Male Contraception: It’s Finally Here.

Dear CF,

We’ve been waiting for it for so long, you, me, men, women, and it might be here: male contraception. (I feel like there’s a Second Coming joke living in there, but I’m not touching it.)

There have been others—therapeutic ultrasound, for instance—but this method is so inexpensive that the most expensive part might be the syringe. RISUG, developed Sujoy Guha, is “a tollbooth on the sperm superhighway.” Basically, a polymer is injected into the vas deferens where it sticks to the walls, allows for the passage of sperm, but ruptures cell bodies and damages tails as they pass. It seems to be simple, effective, and reversible.

There are some concerns that the polymer injected into the vas deferens might be toxic, but while it’s true that the individual components aren’t good for you, the combination seems innocuous (they compare it to sodium and chloride—toxic individually, table salt together).

As for men not wanting it?

“If you’re looking for the better mousetrap, this is it,” Ronald Weiss says. “I have received emails from men all over the world kind of champing at the bit to get RISUG.”

Mousetrap

 

“Our options suck,” fumes one frustrated correspondent, a Florida real estate manager who emailed Guha a few years ago. “I’d gladly put my balls on the chopping block for the benefit of mankind.”

Ronald Weiss found out about RISUG, tried to bring it to Canada, but found no corporate partners. As for pharmaceutical companies not including this particular avenue in their R & D, even when it was brought to them?

“Pharmaceutical companies are not interested in one-offs,” Weiss says. “They’re interested in things they can sell repeatedly, like the birth control pill or Viagra.”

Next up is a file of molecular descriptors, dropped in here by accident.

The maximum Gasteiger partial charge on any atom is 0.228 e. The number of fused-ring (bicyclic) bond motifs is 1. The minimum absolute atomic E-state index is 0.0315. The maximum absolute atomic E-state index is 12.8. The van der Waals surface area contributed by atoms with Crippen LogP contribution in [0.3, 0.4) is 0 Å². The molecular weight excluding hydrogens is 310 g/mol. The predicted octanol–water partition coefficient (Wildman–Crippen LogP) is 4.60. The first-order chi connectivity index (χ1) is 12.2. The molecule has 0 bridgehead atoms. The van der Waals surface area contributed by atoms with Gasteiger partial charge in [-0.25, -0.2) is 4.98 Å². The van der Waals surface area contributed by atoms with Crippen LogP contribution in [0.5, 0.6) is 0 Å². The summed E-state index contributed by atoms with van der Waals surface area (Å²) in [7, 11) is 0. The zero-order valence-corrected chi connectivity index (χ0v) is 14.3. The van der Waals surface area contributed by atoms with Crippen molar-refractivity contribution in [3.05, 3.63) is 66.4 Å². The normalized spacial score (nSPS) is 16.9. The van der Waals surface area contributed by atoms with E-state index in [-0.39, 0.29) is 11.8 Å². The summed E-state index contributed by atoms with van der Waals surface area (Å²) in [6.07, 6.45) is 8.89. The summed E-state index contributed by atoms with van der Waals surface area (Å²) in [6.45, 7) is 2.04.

You wrote about the history of the pill and why you should talk to people at parties. This is another one of those stories.  Elaine Lissner, an activist in the U.S., started working on male contraceptive options when she realized both how unavailable it was and how quickly a real and serious need was dismissed. Even one of the developers of the birth control pill, Carl Djerassi, declared that no woman then alive would see a male contraceptive in use during her reproductive lifetime.

She wrote a paper outlining what was being done about nonhormonal methods of male contraception, which could be summed up in two words: not much. There were actually, she discovered, men who soaked their testicles in scalding hot water, thinking (correctly but painfully) that it would reduce their fertility. There had to be a better answer.

Hearing about RISUG research in India, she started her own company, Parsemus, and started funding efforts to bring Guha’s work to the U.S.

More good news: “Just this past year, in fact, Guha received a $100,000 Gates Foundation grant to pursue a variation of RISUG in the fallopian tubes as a female contraceptive.”

Her lab is starting toxicology tests here.

The whole story is at Wired, and is obviously worth reading in full, as this is a big, big deal:

http://www.wired.com/magazine/2011/04/ff_vasectomy/all/1

It’s too soon to cheer without reservations—obviously everyone wants this solution to be as safe as possible (although no medical intervention is absolutely safe; the pill raises the risk of blood clots and high blood pressure, among other things). But it’s worth thinking about how this major step had to happen: not in a superrich technological society so full of willing buyers who are literally boiling their genitals in frustration, not through the pharmaceutical companies whose claims to be investing in research for human betterment (so that the dying universities don’t have to!), and not through the perpetuation of social myths that say men are too irresponsible or thoughtless to take a pill, but through the individual efforts of a committed scientist and a woman whose commitment to choice transcends gender, as feminism should.

Fondly,

M

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